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Used Car Scandal ?

Recent articles in the Sun and other publications have suggested that that “millions” of customers are entitled to a refund on used cars.

This follows an Advertising Standards Agency ruling in October that “vehicles that were ex-fleet (having previously been used for business purposes), including whether the car had been driven by multiple users was material information likely to influence a consumer’s transactional decision” and therefore that because the adverts “had omitted material information regarding the cars having been previously used for business purposes whilst part of a fleet, we concluded that they were misleading.”

The ASA ruling itself doesn’t give rise to a claim for compensation. Its effect is limited to requiring the named advertisers to ensure that future adverts “did not mislead by omitting information that they had to show that their vehicles were previously used for business purposes whilst part of a fleet.”

It has however highlighted the importance of complying with the Consumer Protection Regulations 2008.

The regulations prohibit both Misleading actions and Misleading omissions, which are defined as matters which cause “or is likely to cause the average consumer to take a transactional decision he would not have taken otherwise.”

The argument being promoted is that an average consumer would be less inclined to purchase an ex-fleet car due to concerns about increased levels of wear and tear or previous maintenance, and therefore the information should be disclosed.

The OFT Guidance for second hand car dealers published in 2010 made it clear that  this would include “creating a misleading impression about the previous usage of a vehicle. For example, giving the impression that a vehicle has one previous user – through the use of statements such as ‘one previous owner’ – when in fact it is an ex-business use vehicle that has had multiple previous users (such as an ex-rental, driving school vehicle or taxi”). The guidance also makes it clear that it would also be misleading to omit the information. Whilst the guidance has formally lapsed with the closure of the OFT it seems unlikely that the courts will take a different view.

In our view the suggestion that buyers could receive 25-100% of the value of the car in damages is ill founded and misconceived.

27J of the Consumer Protection Regulations provides for a right to damages if the consumer has incurred a financial loss, alarm, distress, physical inconvenience or discomfort as a result of the prohibited practice. However it’s “a right to be paid only damages in respect of loss that was reasonably foreseeable at the time of the prohibited practice” and specifically not “damages in respect of the difference between the market price of a product and the amount payable for it under a contract”.

We’d be interested to see a coherent argument to support a claim that an ex-fleet car had no value whatsoever!

Graham Jones LL.B (Hons.) FIMI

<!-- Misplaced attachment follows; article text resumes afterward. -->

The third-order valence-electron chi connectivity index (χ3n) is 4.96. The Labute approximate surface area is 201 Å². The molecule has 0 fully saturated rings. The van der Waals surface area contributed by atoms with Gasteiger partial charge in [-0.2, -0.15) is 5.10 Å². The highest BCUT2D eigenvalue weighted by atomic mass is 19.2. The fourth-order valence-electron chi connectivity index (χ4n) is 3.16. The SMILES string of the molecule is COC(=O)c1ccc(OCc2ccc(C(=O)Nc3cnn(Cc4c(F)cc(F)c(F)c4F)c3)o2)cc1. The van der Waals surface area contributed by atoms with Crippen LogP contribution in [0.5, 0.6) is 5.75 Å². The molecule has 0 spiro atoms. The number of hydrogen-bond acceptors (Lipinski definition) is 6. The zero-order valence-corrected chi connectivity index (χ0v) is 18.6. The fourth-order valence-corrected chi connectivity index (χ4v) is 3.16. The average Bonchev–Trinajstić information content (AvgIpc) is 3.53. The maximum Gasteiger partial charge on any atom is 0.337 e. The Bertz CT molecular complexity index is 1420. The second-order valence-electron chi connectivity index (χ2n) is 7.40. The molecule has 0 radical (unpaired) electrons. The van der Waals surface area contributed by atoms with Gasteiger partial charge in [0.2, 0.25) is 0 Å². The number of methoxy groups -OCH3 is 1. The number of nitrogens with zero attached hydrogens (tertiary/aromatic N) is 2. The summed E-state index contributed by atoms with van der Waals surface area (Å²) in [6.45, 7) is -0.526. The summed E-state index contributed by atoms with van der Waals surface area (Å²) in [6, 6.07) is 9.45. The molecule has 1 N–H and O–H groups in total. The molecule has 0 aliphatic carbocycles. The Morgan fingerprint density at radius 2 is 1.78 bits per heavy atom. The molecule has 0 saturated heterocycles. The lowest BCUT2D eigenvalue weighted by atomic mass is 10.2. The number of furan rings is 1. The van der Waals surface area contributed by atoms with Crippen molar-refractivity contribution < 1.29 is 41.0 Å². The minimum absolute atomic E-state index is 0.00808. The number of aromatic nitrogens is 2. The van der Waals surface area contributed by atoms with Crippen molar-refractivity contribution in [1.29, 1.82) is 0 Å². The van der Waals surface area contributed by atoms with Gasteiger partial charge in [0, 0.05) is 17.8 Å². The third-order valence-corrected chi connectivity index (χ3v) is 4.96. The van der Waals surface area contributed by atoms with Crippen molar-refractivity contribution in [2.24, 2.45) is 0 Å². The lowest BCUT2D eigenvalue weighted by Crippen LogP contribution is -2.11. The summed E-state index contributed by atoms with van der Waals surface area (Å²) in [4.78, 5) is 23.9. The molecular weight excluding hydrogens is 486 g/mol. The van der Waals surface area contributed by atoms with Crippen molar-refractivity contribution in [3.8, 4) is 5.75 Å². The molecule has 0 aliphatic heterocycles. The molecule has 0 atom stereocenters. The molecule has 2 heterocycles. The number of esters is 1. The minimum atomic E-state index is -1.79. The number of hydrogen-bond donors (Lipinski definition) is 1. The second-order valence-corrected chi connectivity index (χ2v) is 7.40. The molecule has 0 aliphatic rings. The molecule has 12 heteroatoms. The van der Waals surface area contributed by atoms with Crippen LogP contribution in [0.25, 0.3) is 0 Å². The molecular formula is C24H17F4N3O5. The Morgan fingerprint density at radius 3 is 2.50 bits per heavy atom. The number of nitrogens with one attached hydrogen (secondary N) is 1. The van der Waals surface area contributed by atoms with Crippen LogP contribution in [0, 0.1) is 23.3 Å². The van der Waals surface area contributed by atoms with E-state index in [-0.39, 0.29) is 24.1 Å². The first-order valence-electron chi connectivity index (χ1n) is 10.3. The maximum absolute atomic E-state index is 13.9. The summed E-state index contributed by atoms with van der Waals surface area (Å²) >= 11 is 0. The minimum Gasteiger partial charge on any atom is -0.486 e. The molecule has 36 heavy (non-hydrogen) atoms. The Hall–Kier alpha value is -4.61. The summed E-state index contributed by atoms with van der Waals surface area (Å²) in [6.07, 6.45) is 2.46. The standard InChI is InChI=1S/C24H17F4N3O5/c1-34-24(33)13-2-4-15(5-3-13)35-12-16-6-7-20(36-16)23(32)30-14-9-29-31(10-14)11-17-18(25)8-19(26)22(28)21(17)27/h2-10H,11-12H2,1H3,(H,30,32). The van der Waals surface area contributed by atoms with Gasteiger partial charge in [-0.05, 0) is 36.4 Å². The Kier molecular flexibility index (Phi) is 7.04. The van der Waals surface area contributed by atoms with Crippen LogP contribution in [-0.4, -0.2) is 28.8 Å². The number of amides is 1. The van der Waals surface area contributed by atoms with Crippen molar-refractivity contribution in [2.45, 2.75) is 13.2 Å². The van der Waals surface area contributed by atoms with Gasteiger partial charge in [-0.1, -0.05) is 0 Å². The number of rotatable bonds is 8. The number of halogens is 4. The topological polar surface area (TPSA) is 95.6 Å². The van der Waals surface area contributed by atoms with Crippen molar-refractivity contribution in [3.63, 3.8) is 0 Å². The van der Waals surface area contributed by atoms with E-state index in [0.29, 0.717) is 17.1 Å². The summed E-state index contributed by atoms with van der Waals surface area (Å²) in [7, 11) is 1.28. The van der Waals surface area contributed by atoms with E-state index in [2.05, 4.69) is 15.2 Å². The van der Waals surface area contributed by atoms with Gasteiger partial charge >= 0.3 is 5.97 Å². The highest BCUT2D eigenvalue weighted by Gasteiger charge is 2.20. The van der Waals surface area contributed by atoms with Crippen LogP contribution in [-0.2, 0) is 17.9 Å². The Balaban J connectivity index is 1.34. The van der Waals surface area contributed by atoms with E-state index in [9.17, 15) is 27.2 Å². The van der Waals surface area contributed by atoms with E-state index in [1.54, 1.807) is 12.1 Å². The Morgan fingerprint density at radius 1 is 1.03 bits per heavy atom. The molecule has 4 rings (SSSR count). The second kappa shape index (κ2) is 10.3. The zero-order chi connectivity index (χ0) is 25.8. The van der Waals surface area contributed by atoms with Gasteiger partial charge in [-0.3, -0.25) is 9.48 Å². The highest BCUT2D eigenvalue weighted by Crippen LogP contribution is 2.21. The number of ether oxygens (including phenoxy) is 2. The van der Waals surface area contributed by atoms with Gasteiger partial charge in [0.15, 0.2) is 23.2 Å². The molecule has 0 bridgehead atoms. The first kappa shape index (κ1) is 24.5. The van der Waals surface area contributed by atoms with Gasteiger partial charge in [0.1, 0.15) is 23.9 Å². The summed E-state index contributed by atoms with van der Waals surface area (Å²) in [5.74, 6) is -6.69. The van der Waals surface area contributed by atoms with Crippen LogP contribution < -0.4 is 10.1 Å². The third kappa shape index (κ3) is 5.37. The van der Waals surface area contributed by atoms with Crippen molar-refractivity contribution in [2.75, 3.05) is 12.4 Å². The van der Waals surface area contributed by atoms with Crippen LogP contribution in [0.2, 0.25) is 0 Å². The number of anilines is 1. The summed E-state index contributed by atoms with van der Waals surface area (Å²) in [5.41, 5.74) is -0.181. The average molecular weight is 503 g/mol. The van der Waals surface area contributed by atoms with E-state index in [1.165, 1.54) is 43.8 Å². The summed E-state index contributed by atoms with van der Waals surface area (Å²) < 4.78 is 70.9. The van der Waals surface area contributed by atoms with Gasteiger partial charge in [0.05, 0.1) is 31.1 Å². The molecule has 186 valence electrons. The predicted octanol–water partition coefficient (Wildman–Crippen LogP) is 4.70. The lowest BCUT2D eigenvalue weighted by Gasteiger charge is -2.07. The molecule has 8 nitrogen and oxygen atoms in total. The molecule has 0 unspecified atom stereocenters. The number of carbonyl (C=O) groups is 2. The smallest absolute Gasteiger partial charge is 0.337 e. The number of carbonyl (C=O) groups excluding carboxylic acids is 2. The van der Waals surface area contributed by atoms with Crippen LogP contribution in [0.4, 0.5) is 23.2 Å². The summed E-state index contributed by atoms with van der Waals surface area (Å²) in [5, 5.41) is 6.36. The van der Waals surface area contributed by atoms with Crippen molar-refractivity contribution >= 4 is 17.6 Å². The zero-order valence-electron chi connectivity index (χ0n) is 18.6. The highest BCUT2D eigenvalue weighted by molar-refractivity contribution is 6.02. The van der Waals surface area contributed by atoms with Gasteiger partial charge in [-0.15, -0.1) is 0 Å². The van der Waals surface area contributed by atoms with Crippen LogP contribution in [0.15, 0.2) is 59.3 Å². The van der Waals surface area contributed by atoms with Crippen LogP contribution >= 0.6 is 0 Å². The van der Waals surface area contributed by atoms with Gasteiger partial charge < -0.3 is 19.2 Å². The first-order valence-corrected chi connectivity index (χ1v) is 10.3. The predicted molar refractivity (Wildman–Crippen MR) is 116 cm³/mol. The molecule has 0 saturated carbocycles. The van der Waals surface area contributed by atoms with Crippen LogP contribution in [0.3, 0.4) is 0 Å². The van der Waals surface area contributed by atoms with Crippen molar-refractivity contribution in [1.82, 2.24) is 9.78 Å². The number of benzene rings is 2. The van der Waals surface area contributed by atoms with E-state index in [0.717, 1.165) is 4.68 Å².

Director of Legal Services

Comments (4)

  1. Jim Reid January 13, 2018 at 6:19 pm Reply

    Well put Graham.
    This is one of the reasons why (talking as Chairman of the IMDA ) we have selected you as our Legal Supprt.
    Jim Reid

  2. Dean Bowkett January 15, 2018 at 12:01 pm Reply

    Hi Graham

    I was the former Group Chief Editor for EurotaxGlass’s (now Autovista), who trade in the UK as Glass’s Guide and now run my own consultancy business focussing on new and used car sales trends, valuations, vehicle provenance and more. With 27 years industry experience I have yet to see any research which substantiates the ASA or OFT’s assertion that because a vehicle was an ex-fleet vehicle or even that it had been driven by multiple users this made it worth less.

    The research I have done actually demonstrates the contrary for a raft of reasons, some due to a duty of care, others due to users fear of additional fees and charges. The OFT’s checklist and the recent ASA ruling seem to be based on an unsubstantiated mindset of the 1980s whereas actual evidence from surveys, research, insurance claims history, servicing records, used car valuations and valuation processes et al.

  3. Robert Macgregor January 27, 2018 at 9:10 pm Reply

    Would like to get involved in this discussion l have had 40 years experience at the sharp end
    Motor trade

  4. Used Car Dealers In Sharjah October 2, 2019 at 12:44 pm Reply

    Hello there Graham

    I was the previous Gathering Boss Editorial manager for EurotaxGlass’ (presently Autovista), who exchange the UK as Glass’ Guide and now maintain my own consultancy business focussing on new and utilized vehicle deals patterns, valuations, vehicle provenance and that’s only the tip of the iceberg. With 27 years industry experience I still can’t seem to perceive any examination which substantiates the ASA or OFT’s affirmation that in light of the fact that a vehicle was an ex-armada vehicle or even that it had been driven by various clients this made it worth less.

    The examination I have done really exhibits the opposite for a heap of reasons, some because of an obligation of consideration, others because of clients dread of extra expenses and charges. The OFT’s agenda and the ongoing ASA decision appear to be founded on an unverified mentality of the 1980s though genuine proof from reviews, examine, protection claims history, adjusting records, utilized vehicle valuations and valuation forms et al.

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